Company fined £15,000 for Penarth pub fire
8:20am Thursday 24th June 2010 in News
A PUB company has been fined £15,000 for breaches of health and safety, following an explosion at the St Fagans Castle in Penarth that left the landlord in a critical condition.
Senior officials from Enterprise Inns were in Cardiff Crown Court on Friday (June 18) to hear judge Michael Farmer QC rule that the company should pay the fine for a failure to carry out a satisfactory survey of the Glebe Street pub.
The West Midlands-based company was also ordered to pay £7,500 costs.
As previously reported in the Penarth Times, former pub landlord Mark Peers was left in a critical condition after he was blown backwards and knocked unconscious by the explosion, when sparks from faulty electrical circuits mixed with gas from a kitchen pipe.
The court case, brought by the Vale of Glamorgan Council, focused on a registered survey that had not been carried out before the incident took place on January 14, 2009.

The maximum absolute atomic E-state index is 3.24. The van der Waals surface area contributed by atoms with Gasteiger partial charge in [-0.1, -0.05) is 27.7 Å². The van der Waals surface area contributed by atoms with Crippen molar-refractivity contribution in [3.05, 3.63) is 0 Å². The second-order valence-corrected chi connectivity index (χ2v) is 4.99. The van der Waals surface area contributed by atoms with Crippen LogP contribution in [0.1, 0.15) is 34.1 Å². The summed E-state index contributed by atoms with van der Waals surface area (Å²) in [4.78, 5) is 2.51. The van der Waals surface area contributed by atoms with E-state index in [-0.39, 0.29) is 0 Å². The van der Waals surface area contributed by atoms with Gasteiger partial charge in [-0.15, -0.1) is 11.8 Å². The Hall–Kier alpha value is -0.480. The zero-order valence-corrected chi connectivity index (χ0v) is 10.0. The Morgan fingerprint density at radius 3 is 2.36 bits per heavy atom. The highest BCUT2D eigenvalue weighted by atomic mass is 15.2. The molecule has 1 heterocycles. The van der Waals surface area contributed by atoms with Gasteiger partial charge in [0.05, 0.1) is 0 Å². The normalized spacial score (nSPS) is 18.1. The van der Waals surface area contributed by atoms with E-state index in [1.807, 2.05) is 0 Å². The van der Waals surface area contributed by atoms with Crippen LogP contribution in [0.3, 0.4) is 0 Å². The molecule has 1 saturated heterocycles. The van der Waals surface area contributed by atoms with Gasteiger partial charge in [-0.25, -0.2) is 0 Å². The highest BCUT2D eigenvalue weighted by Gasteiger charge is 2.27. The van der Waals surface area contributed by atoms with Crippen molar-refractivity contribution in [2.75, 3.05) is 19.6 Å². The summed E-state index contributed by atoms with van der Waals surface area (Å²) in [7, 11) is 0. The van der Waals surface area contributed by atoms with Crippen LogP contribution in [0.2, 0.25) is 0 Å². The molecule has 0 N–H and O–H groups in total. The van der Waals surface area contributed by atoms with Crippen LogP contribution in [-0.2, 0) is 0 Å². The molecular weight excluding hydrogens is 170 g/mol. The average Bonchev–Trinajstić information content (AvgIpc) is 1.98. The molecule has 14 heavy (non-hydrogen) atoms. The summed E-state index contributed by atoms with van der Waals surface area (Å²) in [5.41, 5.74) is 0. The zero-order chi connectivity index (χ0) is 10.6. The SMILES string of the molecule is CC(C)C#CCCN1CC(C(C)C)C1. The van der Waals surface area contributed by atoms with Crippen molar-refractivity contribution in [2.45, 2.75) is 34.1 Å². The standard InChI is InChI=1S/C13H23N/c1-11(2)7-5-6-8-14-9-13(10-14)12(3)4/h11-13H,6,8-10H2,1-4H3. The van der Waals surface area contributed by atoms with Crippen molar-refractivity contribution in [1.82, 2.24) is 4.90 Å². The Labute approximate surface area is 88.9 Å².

The two charges, which are beaches of the Health and Safety at Work Act (1974), relate to a failure to maintain fixed electrical wiring at the premises, and a failure to ensure all systems were maintained to prevent danger.
Enterprise Inns, which argued it was Mr Peers who should have checked the electrical systems, neverthless admitted the charges and was fined £7,500 for each offence.
Judge Michael Farmer QC said: “It is impossible to say now whether the survey would have prevented the fire.
“However, Enterprise Inns did have a duty to carry out a registered survey, and failed to do so.”
Mr Peers was left unconscious on the kitchen floor for three hours as a result of the explosion, inhaling thick black smoke that caused permanent scarring to his lungs.
The landlord was rescued by firefighters before being transferred to hospital where he was heavily sedated, placed on a ventilator and put into an induced coma for five weeks.
Vale of Glamorgan Council Cabinet Member for Legal and Public Protection, Cllr Hunter Jarvie, said he was ‘very pleased’ with the outcome of the case.
He added: “The fine reflects the serious nature of the offence.”
The blast also caused extensive damage to the pub, which reopened last June after a £200,000 refurbishment.
Following the verdict Mark Savill, defending, apologised to Mr Peers on behalf of Enterprise Inns.
“Senior members of the company are in court today, including the chief executive and the health and safety officer,” he said.
“They would like to offer a sincere apology to Mr Peers for the pain and suffering caused by the fire.”